SPE sets attendance record

In regards to the recent event in New Orleans, the technical program and exhibition did not disappoint.

GhiselinDick Ghiselin • Houston

Despite a continuous drizzle, the weather did not dampen the spirits of the approximately 12,000 attendees at the 2013 Annual Technical Conference and Exhibition of the Society of Petroleum Engineers (SPE). Perhaps the organizers were conditioning us for next year's convention, which is planned for Amsterdam, a city well-known for its ability to drum up a drizzle at a moment's notice.

Scheduled for the famous Rai Convention Center, the Amsterdam event is the second international venue for the SPE annual meeting since its 2010 overseas debut in Florence, Italy. Many SPE members will be familiar with Amsterdam and its Rai Center from the meetings of the SPE/IADC Drilling conference traditionally held there in odd-numbered years.

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Record attendance and enthusiasm filled the Ernest N. Morial Convention Center in New Orleans. (Photo by Desiree Reyes)

In regards to the recent event in New Orleans, the technical program and exhibition did not disappoint. There was a decided surge in completion technology and the current rumor is that in many cases the completion investment has eclipsed the drilling cost. Many booths featured mini-theaters where subject matter experts gave short technology talks according to a schedule. These talks were an excellent way to get important information on the latest technology innovations and applications.

Oilfield recruiters were out in full force. Always a good sign for our industry, the large number of oil company booths indicate the growing need for talented new employees. And the convention aisles were infused with lots of potential hires as the popular PetroBowl Competition attracted teams from 36 of the nation's energy universities.

The record attendance at the convention and the contagious enthusiasm of the attendees are encouraging signs for the industry. And it brings to mind the infamous oilman's prayer: "Lord, give me just one more boom and I promise I won't screw it up this time." Well, we've got our boom. The rest is up to us.

Meeting tomorrow's challenges

Technology is the engine that drives our industry, especially offshore, where most of the frontiers lie. It is always intriguing to remember that all the oil and gas that is out there has been out there for eons. The challenge is, and has always been, to develop better technology to discover, drill, and produce it.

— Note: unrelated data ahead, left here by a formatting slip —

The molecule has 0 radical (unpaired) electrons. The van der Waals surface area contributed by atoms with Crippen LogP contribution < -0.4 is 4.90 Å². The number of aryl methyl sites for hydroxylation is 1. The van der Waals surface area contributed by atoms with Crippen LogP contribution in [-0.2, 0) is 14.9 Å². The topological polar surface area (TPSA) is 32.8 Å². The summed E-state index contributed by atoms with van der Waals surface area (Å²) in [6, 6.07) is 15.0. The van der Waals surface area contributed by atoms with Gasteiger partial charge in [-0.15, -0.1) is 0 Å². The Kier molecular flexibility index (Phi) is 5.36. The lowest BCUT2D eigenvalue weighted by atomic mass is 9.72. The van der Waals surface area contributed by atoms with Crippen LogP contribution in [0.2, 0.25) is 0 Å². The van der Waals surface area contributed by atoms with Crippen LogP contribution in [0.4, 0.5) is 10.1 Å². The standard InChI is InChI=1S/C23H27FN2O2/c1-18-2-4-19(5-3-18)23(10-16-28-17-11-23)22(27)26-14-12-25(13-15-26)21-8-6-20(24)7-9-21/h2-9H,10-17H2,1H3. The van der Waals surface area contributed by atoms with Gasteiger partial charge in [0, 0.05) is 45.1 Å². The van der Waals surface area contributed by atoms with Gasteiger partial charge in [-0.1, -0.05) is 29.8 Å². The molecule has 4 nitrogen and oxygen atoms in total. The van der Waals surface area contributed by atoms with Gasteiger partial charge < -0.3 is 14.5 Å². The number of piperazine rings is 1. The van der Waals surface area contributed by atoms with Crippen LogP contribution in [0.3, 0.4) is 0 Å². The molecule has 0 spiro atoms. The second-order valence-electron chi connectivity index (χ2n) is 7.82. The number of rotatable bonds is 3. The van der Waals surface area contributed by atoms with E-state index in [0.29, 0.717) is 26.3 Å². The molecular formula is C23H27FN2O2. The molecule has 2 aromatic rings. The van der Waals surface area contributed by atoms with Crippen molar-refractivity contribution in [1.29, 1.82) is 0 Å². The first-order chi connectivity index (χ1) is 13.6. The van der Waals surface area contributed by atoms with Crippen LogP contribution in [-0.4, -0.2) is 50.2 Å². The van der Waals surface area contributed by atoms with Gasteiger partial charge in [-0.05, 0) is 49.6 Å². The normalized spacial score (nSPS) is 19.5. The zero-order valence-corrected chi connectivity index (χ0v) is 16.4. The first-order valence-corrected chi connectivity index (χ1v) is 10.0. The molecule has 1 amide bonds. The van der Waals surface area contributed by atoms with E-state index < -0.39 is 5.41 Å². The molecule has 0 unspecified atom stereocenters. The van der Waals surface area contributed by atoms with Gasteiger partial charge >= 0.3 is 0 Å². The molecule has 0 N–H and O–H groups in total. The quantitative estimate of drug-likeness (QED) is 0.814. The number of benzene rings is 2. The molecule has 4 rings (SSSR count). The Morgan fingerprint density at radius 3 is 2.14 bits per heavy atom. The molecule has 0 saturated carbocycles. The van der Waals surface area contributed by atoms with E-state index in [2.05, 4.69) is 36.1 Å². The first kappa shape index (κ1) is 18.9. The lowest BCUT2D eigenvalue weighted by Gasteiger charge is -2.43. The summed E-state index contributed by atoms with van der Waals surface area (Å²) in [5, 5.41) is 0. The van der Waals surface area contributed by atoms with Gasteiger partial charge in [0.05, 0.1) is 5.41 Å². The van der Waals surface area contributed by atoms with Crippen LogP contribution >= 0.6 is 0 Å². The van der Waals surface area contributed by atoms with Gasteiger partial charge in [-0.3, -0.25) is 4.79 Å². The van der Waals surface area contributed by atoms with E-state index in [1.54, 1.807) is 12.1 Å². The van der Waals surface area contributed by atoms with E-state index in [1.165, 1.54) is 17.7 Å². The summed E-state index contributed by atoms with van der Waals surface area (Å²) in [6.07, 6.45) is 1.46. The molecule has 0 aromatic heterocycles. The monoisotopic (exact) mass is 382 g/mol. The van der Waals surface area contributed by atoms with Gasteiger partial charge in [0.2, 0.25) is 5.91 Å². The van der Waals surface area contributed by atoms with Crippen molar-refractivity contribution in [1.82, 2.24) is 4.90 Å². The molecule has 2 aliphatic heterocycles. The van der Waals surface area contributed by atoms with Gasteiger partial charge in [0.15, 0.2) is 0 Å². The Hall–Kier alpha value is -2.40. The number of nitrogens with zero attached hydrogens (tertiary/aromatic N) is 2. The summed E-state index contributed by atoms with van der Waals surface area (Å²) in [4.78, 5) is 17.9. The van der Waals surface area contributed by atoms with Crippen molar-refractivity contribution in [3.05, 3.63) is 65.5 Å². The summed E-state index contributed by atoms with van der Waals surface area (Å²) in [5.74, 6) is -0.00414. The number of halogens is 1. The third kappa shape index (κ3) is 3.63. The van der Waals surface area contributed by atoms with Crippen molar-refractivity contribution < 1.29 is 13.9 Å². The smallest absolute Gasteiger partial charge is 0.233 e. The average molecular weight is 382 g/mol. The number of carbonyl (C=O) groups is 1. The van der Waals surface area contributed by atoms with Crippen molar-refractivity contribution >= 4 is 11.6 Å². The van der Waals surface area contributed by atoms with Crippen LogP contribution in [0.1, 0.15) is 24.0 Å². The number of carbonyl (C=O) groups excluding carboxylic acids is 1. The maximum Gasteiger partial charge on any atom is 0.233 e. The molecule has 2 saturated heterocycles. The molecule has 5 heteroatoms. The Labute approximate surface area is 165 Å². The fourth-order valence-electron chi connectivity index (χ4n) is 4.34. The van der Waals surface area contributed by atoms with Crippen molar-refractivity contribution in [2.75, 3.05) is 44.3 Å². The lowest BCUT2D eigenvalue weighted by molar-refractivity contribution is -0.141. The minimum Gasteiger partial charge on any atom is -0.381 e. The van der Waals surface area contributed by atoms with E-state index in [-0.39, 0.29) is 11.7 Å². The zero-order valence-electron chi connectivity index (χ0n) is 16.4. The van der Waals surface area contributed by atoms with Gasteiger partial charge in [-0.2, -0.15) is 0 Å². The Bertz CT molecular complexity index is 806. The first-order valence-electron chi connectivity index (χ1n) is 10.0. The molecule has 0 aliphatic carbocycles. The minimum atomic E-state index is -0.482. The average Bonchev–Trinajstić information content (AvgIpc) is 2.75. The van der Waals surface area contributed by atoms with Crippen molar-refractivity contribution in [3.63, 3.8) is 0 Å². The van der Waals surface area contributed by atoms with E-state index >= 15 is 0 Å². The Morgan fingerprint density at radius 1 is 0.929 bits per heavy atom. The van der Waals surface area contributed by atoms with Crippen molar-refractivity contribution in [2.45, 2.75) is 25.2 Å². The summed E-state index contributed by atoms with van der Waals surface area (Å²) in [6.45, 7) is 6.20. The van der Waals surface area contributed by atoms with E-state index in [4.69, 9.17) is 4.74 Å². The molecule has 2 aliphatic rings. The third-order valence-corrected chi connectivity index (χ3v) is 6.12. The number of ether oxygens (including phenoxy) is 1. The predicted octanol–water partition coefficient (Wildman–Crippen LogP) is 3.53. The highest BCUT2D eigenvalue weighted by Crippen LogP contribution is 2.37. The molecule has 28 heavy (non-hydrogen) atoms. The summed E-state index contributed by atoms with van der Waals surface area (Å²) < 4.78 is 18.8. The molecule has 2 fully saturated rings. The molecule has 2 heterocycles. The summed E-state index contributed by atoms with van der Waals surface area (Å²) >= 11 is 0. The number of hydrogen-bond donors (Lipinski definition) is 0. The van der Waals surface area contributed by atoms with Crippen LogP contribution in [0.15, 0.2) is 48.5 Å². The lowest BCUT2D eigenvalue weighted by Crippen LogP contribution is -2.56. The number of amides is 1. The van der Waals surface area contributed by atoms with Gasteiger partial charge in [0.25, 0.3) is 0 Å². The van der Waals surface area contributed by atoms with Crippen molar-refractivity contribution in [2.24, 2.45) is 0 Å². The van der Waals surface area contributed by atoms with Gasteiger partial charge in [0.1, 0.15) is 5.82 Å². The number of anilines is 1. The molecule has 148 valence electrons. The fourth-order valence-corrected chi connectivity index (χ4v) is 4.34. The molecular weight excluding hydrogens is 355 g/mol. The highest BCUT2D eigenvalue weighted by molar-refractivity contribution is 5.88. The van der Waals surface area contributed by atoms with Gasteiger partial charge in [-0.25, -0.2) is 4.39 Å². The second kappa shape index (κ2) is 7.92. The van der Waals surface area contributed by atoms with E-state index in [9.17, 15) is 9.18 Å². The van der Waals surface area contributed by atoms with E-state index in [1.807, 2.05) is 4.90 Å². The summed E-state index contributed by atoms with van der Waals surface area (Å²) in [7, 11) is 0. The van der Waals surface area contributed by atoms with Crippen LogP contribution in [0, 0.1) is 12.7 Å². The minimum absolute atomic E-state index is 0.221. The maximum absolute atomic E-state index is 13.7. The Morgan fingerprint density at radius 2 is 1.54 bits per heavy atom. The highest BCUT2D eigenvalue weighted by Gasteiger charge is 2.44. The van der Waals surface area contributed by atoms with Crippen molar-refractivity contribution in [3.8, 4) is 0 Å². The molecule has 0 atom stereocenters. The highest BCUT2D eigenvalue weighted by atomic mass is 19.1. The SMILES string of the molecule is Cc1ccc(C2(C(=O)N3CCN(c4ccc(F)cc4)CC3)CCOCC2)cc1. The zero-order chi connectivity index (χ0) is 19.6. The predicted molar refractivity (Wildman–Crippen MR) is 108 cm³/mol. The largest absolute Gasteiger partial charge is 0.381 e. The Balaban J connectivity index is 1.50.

Today, one of the biggest challenges facing our industry is the environment. Not the "Green" movement or global warming, but the actual downhole environment. Already, there are wells today with parameters than cannot be measured because bottomhole temperature exceeds the operating limits of any known sensors. Short-term measurements, like those made with wireline tools, fare better than long-term ones, like those made with LWD strings that must withstand high bottomhole temperatures for hours or days. And production sensors, like downhole gauges, must be able to operate flawlessly for weeks at a time or longer. The current record for the most robust downhole pressure and temperature gauge performance is 410°F (210°C) for 15 days at 16,754 ft (5,107 m). Unfortunately, this record was set far above the well's total depth, leaving the operator to extrapolate the data to estimate actual bottomhole pressure and temperature. Along with electronic circuitry, batteries in particular are regarded as one of the weakest links in high-pressure/high-temperature technology.

Perhaps the most promising frontier of potential energy is the geothermal one. The prospect of being able to capture geothermal energy and convert it to electrical energy has been a long-time dream. But early experience in geothermal exploration shows that bottomhole temperatures of 600°F (316°C) or more can be expected. If we expect to operate logging and drilling tools at these temperatures, we need a breakthrough in electronics and sealing technology. We need to be able to make our electronic components out of new, more robust materials that can take the heat. We need seals that can contain superheated steam without failure.

An excellent asset has been the deep space exploration program. Temperature conditions on Mars, for example, can be harsh. If the oil and gas industry can adapt some of the technology that has enabled long-term equipment viability in a Mars Rover, it might be able to extend its reach. But the space program has experienced severe budget cutbacks. Will it be able to sustain its first-class R&D programs?

Environment is the challenge. Forty years ago, I was in charge of hostile environment field operations at a major service company. One day, I was contacted by an engineer at the National Aeronautics and Space Administration (NASA) who inquired: "Can you make an elemental spectrographic analysis in a well?" "Certainly," I replied. "Where is the well and when do you want us out there?" The answer floored me. "Mars," the NASA engineer replied.

Fast forward to the present. Today, the Mars Rover has the capability to make spectrographic geological measurements as it navigates the Red Planet in search of evidence that water once existed there.

My question: "Do we have 40 years to develop exploration and drilling capability for the environments we will encounter in inner space to satisfy mankind's thirst for energy?" I think not. We need it now.

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